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John Collison on Stripe’s growth plans, the obsession over an IPO, and…a potential sibling cage match

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Before you ask, no, I have no idea when or if Stripe is going public. And, to his credit, John Collison, Stripe president and cofounder, is even-handed about our collective obsession over it.

“People love speculating on this,” he told Term Sheet over the phone. “We have no news to share, and when it’s time to share, we’ll share it.”

It’s an approach and response that evokes some of Charlie Munger’s famous advice, delineated in Poor Charlie’s Almanack (recently republished by Stripe Press): “Avoid unnecessary transactional taxes and frictional costs; never take action for its own sake.”

Stripe just released its annual letter and Munger, who passed away in November, figures heavily in it. It’s an interesting time for Collison and his brother, Patrick, Stripe’s cofounder and CEO, to be thinking about Munger publicly. Munger prized candor, simplicity, and humor—he was a value investor, always with an eye toward longevity. And it’s undoubtedly a moment where Stripe is thinking about the long game. 


In 2023, Stripe hit $1 trillion in total payment volume, the letter reveals. I asked: Why is this Stripe’s headline number? For Collison, total payment volume reflects two things: the company’s “rate of customer acquisition” and how businesses perform “once they join Stripe.”

The letter also emphasizes that Stripe is cash flow positive. I, for one, have been mildly desperate to know how efficient Stripe is (show me the margins, I’m begging you), but Collison reassures me that Stripe’s efficiency and cash-flow-positive status are linked. 

“We’ve been driving a lot of [efficiency] over the course of the last few years, which is how we’ve ended up cash flow positive,” he said. 

These metrics are both revealing and mysterious—we on the outside know only so much about how Stripe is performing, but we do know that the company is huge, massive in a way that’s hard to explain. (The company’s valuation notably got a bump in February, up to $65 billion from $50 billion about a year prior.) Where does Stripe grow from here?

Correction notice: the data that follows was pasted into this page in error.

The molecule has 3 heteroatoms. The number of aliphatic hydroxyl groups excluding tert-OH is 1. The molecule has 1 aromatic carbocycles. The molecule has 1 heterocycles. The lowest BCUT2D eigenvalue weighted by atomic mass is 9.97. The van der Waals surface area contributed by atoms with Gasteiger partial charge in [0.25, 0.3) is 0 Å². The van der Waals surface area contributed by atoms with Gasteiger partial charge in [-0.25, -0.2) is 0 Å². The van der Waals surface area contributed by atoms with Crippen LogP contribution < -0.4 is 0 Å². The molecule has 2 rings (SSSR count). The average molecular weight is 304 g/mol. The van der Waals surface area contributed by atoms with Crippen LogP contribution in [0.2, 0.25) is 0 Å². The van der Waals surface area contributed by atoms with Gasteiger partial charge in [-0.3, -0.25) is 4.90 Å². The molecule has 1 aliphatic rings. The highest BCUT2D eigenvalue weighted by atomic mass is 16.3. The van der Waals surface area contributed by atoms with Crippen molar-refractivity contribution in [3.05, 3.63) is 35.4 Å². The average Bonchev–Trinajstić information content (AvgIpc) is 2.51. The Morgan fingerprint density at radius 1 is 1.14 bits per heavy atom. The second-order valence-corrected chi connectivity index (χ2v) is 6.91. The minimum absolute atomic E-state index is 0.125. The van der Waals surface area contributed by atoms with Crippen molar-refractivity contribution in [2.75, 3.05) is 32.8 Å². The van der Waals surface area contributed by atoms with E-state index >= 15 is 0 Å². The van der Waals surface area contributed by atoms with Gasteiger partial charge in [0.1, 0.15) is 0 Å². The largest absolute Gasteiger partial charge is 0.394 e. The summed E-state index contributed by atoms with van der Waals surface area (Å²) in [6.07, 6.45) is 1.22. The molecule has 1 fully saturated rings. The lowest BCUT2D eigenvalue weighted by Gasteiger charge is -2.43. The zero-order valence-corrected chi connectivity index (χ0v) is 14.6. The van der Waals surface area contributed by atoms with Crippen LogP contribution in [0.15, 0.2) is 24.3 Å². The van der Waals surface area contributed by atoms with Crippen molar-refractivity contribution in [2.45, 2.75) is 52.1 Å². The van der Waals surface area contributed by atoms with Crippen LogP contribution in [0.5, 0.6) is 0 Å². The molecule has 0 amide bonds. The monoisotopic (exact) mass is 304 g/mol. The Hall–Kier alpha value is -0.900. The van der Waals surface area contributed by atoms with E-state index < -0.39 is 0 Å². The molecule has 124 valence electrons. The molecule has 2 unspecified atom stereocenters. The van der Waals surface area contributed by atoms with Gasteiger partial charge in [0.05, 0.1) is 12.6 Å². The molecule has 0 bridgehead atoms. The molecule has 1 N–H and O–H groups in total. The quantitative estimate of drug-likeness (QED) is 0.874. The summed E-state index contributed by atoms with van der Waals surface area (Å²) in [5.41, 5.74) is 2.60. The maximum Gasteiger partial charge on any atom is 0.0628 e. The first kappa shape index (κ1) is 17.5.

“We are very early in the overall Stripe growth trajectory in the markets that we serve,” Collison told me. “Just to put concrete numbers on it: We’re a trillion dollars in payment volume, we’re very proud to have passed that milestone. But, depending on how you define digital payments, it’s $50 trillion-plus in total payment volume. So, we’re less than 2% of the overall digital payments market.”

Practically, that means Stripe is looking to the “revenue and finance automation space” for its next iteration of growth, and acquisitions are always on the table, Collison said. 

“We’ve always got acquisitions on the brain,” he told Term Sheet. “We’re always looking for companies, but it’s also very hard to set a goal of ‘I’m going to acquire one company a quarter, roughly of this size.’ So, it’s opportunistic.”

Like many people, I’ve found a lot of comfort and insight in reading Poor Charlie’s Almanack over the years. And I quite liked Collison’s distillation of Munger’s essays, writing in his 2023 foreword: “His essays extol the virtues of free enterprise, yes, but also of doing business the right way, with integrity and rigor. Of taking your work very seriously, but never yourself.”

That’s not something Collison just wrote, it seems to be who he is. I tested him a little—I told Collison about my editor’s suggestion: the Collison brothers, in a cage fight against another famous pair of fintech siblings, the Winklevoss Twins. 

“I think that idea is so last year—Elon and Mark already took that!”

A beat. I expected him to leave it, but was delighted as he entertained the joke, contemplating his odds against the Winklevii, ex-Olympic rowers. 

“They’re very tall! If I’m going to be in a cage fight with someone, I would pick someone less tall and athletic.”

So, he’d prefer a different opponent?

“Yes, find some very small brothers for me!”

I’m working on it. In the meantime, it’s clear that Collison has taken Munger’s advice to heart: Never take action for its own sake. 

See you tomorrow,

Allie Garfinkle
Twitter:
@agarfinks
Email: alexandra.garfinkle@fortune.com
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Joe Abrams curated the deals section of today’s newsletter.

VENTURE DEALS

Applied Intuition, a Mountain View, Calif.-based vehicle software supplier for the automotive, trucking, construction, mining, agriculture, and other industries, raised $250 million in Series E funding. Bilal Zuberi at Lux Capital, Elad Gil, and Porsche Investments Management led the round and were joined by Andreessen Horowitz, General Catalyst, and others.

Luminary Cloud, a San Mateo, Calif.-based real-time engineering simulation platform, raised $115 million in funding from Sutter Hill Ventures

Zephyr AI, a Tysons Corner, Va.-based developer of AI algorithms for precision medicine processes, raised $111 million in Series A funding from Revolution Growth, Eli Lilly & Company, Jeff Skoll, and EPIQ Capital Group.